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Days Gone By: Genevieve Hovde Rugo

Circa 1950s Genevieve with musicians from the Barn Dance Crew. From left, Cactus Slim, Dusty Lane, Lou Skarning, Eddie, Genevieve, and Andy Walsh performing at KSTP Station. Submitted photo.1 / 3
Genevieve Hovde Rugo with station owner Stanley S. Hubbard on the left, and Barry Zevan, the zany weatherman on the right. Photo by Glenn Griffen of KSTP.2 / 3
Genevieve's mother Nellie created all of her costumes. Submitted photo.3 / 3

Genevieve Hovde Rugo

Genevieve Hovde Rugo started her singing career 70 years ago in 1943, when her brother Milt insisted she enter an amateur contest held each year during the Fall Festival in River Falls.

She couldn’t believe it when she was presented with first place prize of 20 silver dollars in a First National Bank cloth bag (which she still has).

The next night River Falls Journal publisher C.E. Chubb introduced her to Frank Blood of radio station KSTP. He immediately asked her to be a guest on his show at the studio on University Avenue in St. Paul.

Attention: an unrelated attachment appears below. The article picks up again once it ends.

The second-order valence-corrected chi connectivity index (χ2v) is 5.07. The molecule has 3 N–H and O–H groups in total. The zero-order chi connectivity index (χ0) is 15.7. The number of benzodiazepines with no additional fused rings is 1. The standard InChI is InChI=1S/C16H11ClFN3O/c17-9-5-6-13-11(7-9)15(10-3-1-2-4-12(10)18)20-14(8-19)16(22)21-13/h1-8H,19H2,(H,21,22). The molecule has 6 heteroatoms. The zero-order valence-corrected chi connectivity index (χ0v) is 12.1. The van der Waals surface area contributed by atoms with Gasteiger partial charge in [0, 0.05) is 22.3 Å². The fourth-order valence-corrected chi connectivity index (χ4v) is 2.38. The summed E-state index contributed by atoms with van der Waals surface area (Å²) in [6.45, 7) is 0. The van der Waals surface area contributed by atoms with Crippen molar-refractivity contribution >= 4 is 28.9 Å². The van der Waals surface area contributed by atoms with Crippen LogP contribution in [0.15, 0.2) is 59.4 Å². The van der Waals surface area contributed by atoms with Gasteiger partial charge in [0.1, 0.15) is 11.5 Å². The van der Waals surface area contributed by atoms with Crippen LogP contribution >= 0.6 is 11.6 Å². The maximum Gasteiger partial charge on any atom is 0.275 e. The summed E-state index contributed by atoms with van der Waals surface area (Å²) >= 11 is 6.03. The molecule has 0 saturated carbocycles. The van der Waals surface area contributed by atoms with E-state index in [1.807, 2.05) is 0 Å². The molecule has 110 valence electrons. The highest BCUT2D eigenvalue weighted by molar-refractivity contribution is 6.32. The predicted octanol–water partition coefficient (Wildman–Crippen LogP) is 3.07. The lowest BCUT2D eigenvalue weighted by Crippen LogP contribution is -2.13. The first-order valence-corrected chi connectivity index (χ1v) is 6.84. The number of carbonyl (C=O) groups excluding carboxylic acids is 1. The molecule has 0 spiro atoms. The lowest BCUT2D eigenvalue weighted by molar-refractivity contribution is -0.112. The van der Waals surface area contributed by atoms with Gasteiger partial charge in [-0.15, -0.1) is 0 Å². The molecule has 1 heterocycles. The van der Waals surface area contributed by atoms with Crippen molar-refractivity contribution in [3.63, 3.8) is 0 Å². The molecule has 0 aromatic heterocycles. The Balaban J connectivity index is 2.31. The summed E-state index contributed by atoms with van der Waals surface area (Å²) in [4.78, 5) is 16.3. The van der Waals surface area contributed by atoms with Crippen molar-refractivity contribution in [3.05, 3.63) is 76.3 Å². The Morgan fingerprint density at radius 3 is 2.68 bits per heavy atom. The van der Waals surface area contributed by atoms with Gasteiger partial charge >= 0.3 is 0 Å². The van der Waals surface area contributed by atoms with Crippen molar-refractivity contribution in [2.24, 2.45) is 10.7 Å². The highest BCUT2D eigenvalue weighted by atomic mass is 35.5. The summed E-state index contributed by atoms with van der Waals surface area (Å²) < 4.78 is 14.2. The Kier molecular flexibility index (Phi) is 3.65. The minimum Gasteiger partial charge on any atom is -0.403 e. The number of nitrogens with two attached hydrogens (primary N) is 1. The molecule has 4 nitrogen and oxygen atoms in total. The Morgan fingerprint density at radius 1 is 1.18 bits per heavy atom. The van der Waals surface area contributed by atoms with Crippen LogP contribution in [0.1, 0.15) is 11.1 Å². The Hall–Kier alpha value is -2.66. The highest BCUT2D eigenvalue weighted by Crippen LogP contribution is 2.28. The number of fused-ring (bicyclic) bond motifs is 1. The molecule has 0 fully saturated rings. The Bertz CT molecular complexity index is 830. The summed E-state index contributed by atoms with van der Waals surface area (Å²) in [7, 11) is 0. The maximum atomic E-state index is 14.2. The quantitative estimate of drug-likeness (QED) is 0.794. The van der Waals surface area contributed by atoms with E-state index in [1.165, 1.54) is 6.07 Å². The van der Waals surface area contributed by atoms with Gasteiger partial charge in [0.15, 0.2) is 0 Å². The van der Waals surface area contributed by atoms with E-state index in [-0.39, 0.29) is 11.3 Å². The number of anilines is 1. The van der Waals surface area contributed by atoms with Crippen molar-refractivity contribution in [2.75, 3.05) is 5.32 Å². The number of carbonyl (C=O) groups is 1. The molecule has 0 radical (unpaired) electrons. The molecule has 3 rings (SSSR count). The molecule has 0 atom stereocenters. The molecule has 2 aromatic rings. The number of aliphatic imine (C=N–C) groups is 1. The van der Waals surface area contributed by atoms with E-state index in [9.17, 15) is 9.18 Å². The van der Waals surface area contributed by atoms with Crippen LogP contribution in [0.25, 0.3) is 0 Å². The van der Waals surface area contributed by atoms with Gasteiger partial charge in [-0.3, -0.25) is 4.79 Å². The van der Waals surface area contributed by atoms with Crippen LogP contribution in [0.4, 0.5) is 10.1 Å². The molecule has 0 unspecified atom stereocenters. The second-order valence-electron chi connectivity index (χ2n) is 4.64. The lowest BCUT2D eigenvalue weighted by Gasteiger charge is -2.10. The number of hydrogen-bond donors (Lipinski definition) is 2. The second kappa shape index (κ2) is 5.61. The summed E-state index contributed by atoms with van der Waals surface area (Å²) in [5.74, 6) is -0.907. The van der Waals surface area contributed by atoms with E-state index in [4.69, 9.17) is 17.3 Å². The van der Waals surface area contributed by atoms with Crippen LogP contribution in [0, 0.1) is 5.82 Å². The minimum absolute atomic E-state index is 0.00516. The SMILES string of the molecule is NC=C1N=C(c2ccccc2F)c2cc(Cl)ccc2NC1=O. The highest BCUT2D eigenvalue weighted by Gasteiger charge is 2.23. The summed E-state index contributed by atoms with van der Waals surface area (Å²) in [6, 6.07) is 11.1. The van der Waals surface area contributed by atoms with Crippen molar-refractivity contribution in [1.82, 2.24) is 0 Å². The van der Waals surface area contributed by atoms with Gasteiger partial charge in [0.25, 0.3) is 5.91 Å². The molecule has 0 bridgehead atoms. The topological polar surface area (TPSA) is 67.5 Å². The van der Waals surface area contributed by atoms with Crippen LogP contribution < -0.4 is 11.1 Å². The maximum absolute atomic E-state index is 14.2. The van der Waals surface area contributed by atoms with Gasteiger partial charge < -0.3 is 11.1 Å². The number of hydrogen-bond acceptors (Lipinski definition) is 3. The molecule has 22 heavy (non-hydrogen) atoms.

Genevieve was a skinny 11-year-old with pigtails when she walked into the St. Paul Hotel with its beautiful crystal ballroom, doormen in uniforms whistling for taxis and elevator operators ready to whisk passengers to their floor.

For nearly 16 years she appeared with the KSTP barn dance show, first with radio and then television, all owned by Stanley E. Hubbard.

She’s been patted on the head by Hubert Humphrey, met astronaut Neil Armstrong at a party in Nashville, and appeared with movie stars Rex Allen, Pat Buttram, Ken Curtis, Jim Reeves, Sons of the Pioneers, Marty Robbins, and Elvis Presley.

She is now the oldest member of the original broadcasting group and has been awarded “Pioneer Broadcaster” status. In September she will be interviewed once again on the Wayne Eddy Show on KYMN, streaming online worldwide, and still receives fan mail from loyal listeners.